One hour of exercise four times a week may be better than prescription drugs for mental illness. This is the finding of a recent study by the University of Vermont (UV).
Previous research has shown that exercise helps with depression, anxiety, and mental health. Lancet Psychiatry Journal published a cross-sectional study of exercise and depression in 2018. It involved 1.2 million people across 50 states who exercised 3 to 5 times a week for 45 minutes. And found that they were less likely to experience an episode of poor mental health in the past month.
The UV study goes one step further than previous studies. It suggests that doctors may want to prescribe regular exercise before psychiatric drugs. The study took place in a controlled environment. And had very high rates of positive effects in the participants.
An inpatient psychiatry facility at the UV built a gym on the premises. It invited 100 residents to take part in a study that prescribed exercise as the first form of treatment. For bipolar disorder, depression, borderline personality disorder, generalized anxiety disorder, and schizophrenia. The study took place over a 12-month period.
Participants came from two units at the inpatient facility. The patient population in Unit A included various mood disorders. The patient population in Unit B included various forms of psychoses.
Patients volunteered to take part in four 60-minute exercise sessions a week. The sessions included a mix of cardiovascular, resistance, and flexibility training. After the sessions, they were asked two questions.
• “Did exercise improve your mood?”
• “Are you please with the way your body feels now?”
The results were stunning.
In Unit A, 93.2 percent of patients answered “yes” to Question 1 and 93 percent answered “yes” to Question 2. In Unit B, 96.8 percent of patients answered “yes” to Question 1 and 90.6 percent answered “yes” to Question 2.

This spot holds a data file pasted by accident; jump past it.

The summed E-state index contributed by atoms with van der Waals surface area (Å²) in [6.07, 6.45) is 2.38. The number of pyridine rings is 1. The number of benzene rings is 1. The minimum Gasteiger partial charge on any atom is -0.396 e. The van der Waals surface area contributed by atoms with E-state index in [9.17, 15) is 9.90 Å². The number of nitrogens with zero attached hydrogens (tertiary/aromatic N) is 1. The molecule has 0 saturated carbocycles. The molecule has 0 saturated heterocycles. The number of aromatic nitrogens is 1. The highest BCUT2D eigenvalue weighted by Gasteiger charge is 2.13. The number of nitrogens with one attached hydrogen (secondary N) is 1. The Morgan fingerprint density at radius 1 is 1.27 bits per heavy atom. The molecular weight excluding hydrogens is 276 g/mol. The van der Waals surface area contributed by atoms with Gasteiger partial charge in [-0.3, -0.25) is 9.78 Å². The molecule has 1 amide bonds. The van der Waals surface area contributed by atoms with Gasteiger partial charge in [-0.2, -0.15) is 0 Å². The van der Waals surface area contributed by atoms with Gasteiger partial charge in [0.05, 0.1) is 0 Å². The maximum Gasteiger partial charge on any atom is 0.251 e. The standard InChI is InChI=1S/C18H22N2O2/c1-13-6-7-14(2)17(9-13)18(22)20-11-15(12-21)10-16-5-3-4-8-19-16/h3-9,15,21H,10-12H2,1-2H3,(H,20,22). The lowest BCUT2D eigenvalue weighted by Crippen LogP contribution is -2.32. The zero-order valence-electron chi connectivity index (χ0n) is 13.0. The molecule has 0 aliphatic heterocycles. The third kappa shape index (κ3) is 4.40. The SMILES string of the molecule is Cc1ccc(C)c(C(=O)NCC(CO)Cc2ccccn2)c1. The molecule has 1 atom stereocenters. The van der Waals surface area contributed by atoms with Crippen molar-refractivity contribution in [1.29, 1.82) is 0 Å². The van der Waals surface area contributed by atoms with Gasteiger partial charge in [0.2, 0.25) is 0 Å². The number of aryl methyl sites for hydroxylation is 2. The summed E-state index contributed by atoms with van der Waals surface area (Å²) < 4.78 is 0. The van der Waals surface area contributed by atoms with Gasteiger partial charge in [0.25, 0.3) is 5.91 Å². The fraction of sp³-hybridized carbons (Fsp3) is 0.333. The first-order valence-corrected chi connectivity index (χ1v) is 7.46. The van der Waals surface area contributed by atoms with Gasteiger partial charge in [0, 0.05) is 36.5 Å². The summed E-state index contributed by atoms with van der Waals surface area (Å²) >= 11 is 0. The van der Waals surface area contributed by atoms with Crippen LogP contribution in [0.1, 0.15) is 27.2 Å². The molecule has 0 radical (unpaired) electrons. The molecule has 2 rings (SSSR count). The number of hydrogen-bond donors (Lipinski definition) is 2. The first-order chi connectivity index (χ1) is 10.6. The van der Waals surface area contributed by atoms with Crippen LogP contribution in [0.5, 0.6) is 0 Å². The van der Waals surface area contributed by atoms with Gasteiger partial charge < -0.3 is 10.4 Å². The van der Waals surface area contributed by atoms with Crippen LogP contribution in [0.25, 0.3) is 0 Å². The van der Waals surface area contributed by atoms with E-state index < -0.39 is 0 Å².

In medicine, you treat the primary problem first,” says David Lag Tomasi, study co-author. But exercise has never been the first form of treatment in mental illness. This study may change that. At least exercise may become as respected and fundamental as a pharmacological intervention.
Tomasi points out that exercise, like prescription drugs, is a non-verbal intervention. As such, it can be more effective than talk therapy and psychotherapy.
The study involved psychiatric inpatients. But the results have implications for anyone struggling with mental health issues. And that’s a lot of us. One in five U.S. adult is living with a mental illness. Our happiness index is at an all-time low.
This study breaks new ground that has implications for everybody. It allows us to think differently about mental illness and exercise. It seems that the human body is designed to move. Maybe it’s time to get moving… again.
Reference: David Tomasi, Sheri Gates, Emily Reyns. Positive Patient Response to a Structured Exercise Program Delivered in Inpatient Psychiatry. Global Advances in Health and Medicine, May 21, 2019
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Medical disclaimer: This article is intended for education and information only. It is not a substitute for a doctor’s opinion.